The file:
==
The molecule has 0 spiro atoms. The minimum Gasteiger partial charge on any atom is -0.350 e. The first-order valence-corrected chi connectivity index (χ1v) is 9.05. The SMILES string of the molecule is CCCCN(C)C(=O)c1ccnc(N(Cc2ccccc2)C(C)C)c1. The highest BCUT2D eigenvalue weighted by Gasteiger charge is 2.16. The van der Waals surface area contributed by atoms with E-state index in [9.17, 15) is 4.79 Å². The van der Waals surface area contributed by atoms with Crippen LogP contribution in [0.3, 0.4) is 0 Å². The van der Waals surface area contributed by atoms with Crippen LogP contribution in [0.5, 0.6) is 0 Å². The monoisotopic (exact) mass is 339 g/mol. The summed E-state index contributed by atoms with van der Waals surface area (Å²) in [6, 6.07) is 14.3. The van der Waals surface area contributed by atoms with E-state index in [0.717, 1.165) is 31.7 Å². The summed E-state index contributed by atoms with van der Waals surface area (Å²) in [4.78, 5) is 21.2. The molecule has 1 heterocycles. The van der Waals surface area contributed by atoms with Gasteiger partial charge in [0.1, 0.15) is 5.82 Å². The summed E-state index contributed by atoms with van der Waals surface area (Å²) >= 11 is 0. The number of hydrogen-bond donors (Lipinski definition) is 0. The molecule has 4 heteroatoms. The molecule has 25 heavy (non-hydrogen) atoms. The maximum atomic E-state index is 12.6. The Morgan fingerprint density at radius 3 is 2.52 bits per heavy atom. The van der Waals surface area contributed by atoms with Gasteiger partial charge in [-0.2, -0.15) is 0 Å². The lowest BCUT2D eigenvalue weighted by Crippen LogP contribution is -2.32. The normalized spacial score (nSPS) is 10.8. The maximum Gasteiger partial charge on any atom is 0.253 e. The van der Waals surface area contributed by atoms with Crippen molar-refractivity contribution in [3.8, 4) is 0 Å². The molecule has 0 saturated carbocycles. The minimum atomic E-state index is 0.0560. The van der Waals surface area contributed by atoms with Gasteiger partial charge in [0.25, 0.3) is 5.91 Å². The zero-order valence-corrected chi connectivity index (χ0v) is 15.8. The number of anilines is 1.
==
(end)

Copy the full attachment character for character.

The molecule has 0 spiro atoms. The minimum Gasteiger partial charge on any atom is -0.350 e. The first-order valence-corrected chi connectivity index (χ1v) is 9.05. The SMILES string of the molecule is CCCCN(C)C(=O)c1ccnc(N(Cc2ccccc2)C(C)C)c1. The highest BCUT2D eigenvalue weighted by Gasteiger charge is 2.16. The van der Waals surface area contributed by atoms with E-state index in [9.17, 15) is 4.79 Å². The van der Waals surface area contributed by atoms with Crippen LogP contribution in [0.3, 0.4) is 0 Å². The van der Waals surface area contributed by atoms with Crippen LogP contribution in [0.5, 0.6) is 0 Å². The monoisotopic (exact) mass is 339 g/mol. The summed E-state index contributed by atoms with van der Waals surface area (Å²) in [6, 6.07) is 14.3. The van der Waals surface area contributed by atoms with E-state index in [0.717, 1.165) is 31.7 Å². The summed E-state index contributed by atoms with van der Waals surface area (Å²) in [4.78, 5) is 21.2. The molecule has 1 heterocycles. The van der Waals surface area contributed by atoms with Gasteiger partial charge in [0.1, 0.15) is 5.82 Å². The summed E-state index contributed by atoms with van der Waals surface area (Å²) >= 11 is 0. The number of hydrogen-bond donors (Lipinski definition) is 0. The molecule has 4 heteroatoms. The molecule has 25 heavy (non-hydrogen) atoms. The maximum atomic E-state index is 12.6. The Morgan fingerprint density at radius 3 is 2.52 bits per heavy atom. The van der Waals surface area contributed by atoms with Gasteiger partial charge in [-0.2, -0.15) is 0 Å². The lowest BCUT2D eigenvalue weighted by Crippen LogP contribution is -2.32. The normalized spacial score (nSPS) is 10.8. The maximum Gasteiger partial charge on any atom is 0.253 e. The van der Waals surface area contributed by atoms with Crippen molar-refractivity contribution in [3.8, 4) is 0 Å². The molecule has 0 saturated carbocycles. The minimum atomic E-state index is 0.0560. The van der Waals surface area contributed by atoms with Gasteiger partial charge in [0.25, 0.3) is 5.91 Å². The zero-order valence-corrected chi connectivity index (χ0v) is 15.8. The number of anilines is 1.